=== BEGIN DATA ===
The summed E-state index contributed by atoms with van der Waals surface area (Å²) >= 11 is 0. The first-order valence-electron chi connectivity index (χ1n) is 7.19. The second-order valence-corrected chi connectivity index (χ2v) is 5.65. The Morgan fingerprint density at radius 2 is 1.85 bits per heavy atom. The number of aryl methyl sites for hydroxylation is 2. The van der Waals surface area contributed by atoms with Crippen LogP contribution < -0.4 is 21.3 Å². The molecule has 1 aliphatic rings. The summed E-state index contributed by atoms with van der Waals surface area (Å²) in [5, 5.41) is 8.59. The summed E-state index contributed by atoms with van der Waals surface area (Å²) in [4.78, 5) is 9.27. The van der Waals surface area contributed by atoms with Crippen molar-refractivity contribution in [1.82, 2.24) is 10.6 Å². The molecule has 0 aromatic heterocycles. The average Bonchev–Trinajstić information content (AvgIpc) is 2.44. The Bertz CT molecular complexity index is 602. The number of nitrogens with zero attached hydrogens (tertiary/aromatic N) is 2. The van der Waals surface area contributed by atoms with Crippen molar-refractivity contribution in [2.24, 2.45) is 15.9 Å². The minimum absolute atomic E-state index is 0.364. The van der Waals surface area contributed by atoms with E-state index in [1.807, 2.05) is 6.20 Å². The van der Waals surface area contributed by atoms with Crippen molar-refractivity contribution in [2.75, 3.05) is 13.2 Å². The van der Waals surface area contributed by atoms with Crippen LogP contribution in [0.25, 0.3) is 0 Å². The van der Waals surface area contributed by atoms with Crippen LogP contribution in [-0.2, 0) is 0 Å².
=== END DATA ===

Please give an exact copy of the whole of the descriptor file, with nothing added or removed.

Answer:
The summed E-state index contributed by atoms with van der Waals surface area (Å²) >= 11 is 0. The first-order valence-electron chi connectivity index (χ1n) is 7.19. The second-order valence-corrected chi connectivity index (χ2v) is 5.65. The Morgan fingerprint density at radius 2 is 1.85 bits per heavy atom. The number of aryl methyl sites for hydroxylation is 2. The van der Waals surface area contributed by atoms with Crippen LogP contribution < -0.4 is 21.3 Å². The molecule has 1 aliphatic rings. The summed E-state index contributed by atoms with van der Waals surface area (Å²) in [5, 5.41) is 8.59. The summed E-state index contributed by atoms with van der Waals surface area (Å²) in [4.78, 5) is 9.27. The van der Waals surface area contributed by atoms with Crippen molar-refractivity contribution in [1.82, 2.24) is 10.6 Å². The molecule has 0 aromatic heterocycles. The average Bonchev–Trinajstić information content (AvgIpc) is 2.44. The Bertz CT molecular complexity index is 602. The number of nitrogens with zero attached hydrogens (tertiary/aromatic N) is 2. The van der Waals surface area contributed by atoms with Crippen molar-refractivity contribution in [2.24, 2.45) is 15.9 Å². The minimum absolute atomic E-state index is 0.364. The van der Waals surface area contributed by atoms with E-state index in [1.807, 2.05) is 6.20 Å². The van der Waals surface area contributed by atoms with Crippen molar-refractivity contribution in [2.75, 3.05) is 13.2 Å². The van der Waals surface area contributed by atoms with Crippen LogP contribution in [0.25, 0.3) is 0 Å². The van der Waals surface area contributed by atoms with Crippen LogP contribution in [-0.2, 0) is 0 Å².